As with Game Design Aspect of the Month, the idea behind the weekly design challenges is to inspire you and to get you thinking about game design issues.

It's good practice to expand an idea, write it on paper, and try to make it feasible.  There have even been GDC talks from designers who mapped out a game design idea each day for a year.  It's the first step to realizing your idea rather than just talking about it.  It's often said of writers that we don't always have the luxury to wait around for inspiration to hit.  To be a writer, one has to write.  And a game designer, as we have tried to relay, is not the person who sits around telling people ideas for great games, but someone who has the skills to create and fine-tune games so that they can be great.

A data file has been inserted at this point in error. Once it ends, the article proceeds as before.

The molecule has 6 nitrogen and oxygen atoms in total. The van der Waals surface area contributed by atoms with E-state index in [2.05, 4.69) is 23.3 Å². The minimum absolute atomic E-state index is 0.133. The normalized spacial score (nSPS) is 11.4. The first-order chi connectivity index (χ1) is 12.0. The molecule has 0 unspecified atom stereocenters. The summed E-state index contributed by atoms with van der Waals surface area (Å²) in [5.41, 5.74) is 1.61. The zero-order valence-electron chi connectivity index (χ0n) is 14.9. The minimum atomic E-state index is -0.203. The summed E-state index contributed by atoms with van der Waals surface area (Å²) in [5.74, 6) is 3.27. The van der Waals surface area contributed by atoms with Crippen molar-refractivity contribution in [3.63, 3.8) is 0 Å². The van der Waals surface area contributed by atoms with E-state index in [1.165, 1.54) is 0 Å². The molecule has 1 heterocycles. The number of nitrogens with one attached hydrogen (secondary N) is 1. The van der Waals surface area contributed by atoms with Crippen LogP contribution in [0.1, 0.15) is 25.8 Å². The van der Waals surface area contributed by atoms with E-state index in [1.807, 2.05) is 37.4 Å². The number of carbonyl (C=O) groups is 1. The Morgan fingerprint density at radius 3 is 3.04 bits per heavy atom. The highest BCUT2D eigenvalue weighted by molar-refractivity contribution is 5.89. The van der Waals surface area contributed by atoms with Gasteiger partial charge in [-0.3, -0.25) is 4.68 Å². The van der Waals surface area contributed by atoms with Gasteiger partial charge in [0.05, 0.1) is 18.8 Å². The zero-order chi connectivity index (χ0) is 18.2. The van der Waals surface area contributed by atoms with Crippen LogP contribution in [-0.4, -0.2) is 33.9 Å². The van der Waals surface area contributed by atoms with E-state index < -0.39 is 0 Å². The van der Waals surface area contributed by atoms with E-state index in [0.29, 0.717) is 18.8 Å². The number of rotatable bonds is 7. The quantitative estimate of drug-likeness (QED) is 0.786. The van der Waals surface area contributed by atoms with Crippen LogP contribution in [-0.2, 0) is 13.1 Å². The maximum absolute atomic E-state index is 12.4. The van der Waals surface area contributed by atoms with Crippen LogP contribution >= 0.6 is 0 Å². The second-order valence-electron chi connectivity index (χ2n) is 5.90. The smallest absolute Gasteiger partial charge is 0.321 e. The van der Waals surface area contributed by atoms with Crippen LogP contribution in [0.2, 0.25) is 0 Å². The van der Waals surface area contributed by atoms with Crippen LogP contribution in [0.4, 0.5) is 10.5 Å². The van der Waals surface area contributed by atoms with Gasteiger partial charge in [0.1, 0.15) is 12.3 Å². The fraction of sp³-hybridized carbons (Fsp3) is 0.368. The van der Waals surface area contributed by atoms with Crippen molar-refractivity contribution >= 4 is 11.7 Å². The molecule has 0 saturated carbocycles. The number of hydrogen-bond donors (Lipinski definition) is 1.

So for May 2014, I'd like to learn more about your practice and your inspiration for games.  How do you work out your ideas for games?  Do you go straight to prototyping?  I remember a talk from GDC where the designer talked about exhaustive historical research before even approaching what might be a cool mechanic to be in the game.

As always, submission guidelines along with submission procedure can be found on the right hand side of the blog.  Topic suggestions and articles are welcome!